The agreeableness personality trait of the Big Five is almost exclusively defined in sociable terms. Few, if any, sources, discuss it in a solitary sense. Therefore, it’s key in showing how slanted the views of the Big Five can be.
- Sympathetic (Empathetic)
Most sources don’t have much good to say about low scores in agreeableness. Being more successful in business and making more money are about it. They also don’t say much about the dark side of high scores. Being too nice or submissive is about it.
Agreeableness Personality Trait in its Extreme
My intro post to the Big Five, gave tips to offset biases in their descriptions. The first is to show the extreme form of the trait. That form of agreeableness is conformism. In other words, the higher the score the more likely one is to conform to the group.
This means looking and behaving the same as others, being obedience to their norms. It means conforming to or accepting of their ideas with only token questioning. Emotionally, it shows up as politeness even if dishonest. When facing power, it shows up as sycophantism (brownnosing).
In short, high scorers in agreeableness won’t ignite arguments or dramatic changes. However, once that change takes hold as a norm, they will convert quickly.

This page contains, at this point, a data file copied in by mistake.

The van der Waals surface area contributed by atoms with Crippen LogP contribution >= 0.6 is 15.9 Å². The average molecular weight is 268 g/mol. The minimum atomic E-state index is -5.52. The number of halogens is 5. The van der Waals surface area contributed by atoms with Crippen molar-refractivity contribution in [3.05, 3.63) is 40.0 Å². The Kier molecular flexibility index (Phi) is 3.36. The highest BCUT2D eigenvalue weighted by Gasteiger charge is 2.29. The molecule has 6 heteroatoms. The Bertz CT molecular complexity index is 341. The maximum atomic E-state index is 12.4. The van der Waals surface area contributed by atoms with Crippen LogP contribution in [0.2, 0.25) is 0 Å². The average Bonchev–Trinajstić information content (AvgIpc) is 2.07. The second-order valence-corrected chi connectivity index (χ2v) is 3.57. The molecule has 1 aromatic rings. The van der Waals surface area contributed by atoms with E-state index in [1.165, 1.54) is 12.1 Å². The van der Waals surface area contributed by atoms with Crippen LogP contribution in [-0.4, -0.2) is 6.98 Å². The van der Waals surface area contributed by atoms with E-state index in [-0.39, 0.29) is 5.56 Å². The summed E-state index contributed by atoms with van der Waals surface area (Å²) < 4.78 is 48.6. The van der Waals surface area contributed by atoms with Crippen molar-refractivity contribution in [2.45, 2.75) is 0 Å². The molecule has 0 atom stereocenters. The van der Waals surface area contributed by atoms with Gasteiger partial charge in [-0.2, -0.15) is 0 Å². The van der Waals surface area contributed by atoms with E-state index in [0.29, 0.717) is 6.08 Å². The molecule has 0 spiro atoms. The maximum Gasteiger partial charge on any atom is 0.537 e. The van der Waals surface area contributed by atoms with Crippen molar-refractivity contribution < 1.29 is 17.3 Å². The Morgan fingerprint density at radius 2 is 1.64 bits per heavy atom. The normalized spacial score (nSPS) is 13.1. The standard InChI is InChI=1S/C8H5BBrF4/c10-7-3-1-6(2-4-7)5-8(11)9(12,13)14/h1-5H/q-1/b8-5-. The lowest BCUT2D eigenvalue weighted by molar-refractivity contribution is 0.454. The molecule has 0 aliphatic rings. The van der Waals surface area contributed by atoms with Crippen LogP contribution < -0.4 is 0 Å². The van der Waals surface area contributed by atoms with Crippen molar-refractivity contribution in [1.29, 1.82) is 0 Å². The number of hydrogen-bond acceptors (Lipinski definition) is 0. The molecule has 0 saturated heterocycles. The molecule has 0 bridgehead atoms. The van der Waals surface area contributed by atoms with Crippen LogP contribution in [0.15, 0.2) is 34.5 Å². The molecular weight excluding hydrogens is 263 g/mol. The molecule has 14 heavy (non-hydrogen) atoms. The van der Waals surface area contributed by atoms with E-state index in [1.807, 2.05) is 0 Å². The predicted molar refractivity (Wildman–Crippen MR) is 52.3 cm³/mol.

Tempering Extreme Agreeableness
The second tip is to describe what tempers extreme agreeableness in a positive light. In this case, it’s individualism.
The phrase “Everyone is different” shows the connection. Different is often disagreeable. Strong social forces to conform exist. The different often get bullied.
Individualism shows up in other ways to temper agreeableness. It’s diversity. It’s innovation. Both attack norms as new paths and behaviors. It’s contrarian ideas and thoughts. People feel it as something unique, special.
Dark Side Examples of Agreeableness
More specific examples of the dark side of agreeableness, including non-social ones are:
- Duplicating things rather than improving them
- Using templates rather than personalizing them
- Following the book rather than tossing it
- Making popular decisions rather than tough ones
- Being polite rather than dealing with the elephant in the room
Agreeableness in the Workplace
Agreeableness dominates the workplace where collaboration and consensus are key. Minimizing conflict is a goal. Keep the peace so to speak. The problem though is that this is not best for innovating, adapting and changing.
For instance, research shows dissent very good for business. It means though managing diversity and making tough decisions. Waiting for consensus loses time. All of this is not easy. In terms of the agreeableness personality trait, it’s balancing it with individualism. The latter yields dissent.
Here, bettering skills to assess personalities helps. It begins with grasping the pros and cons of each personality type and the way they show up in the workplace.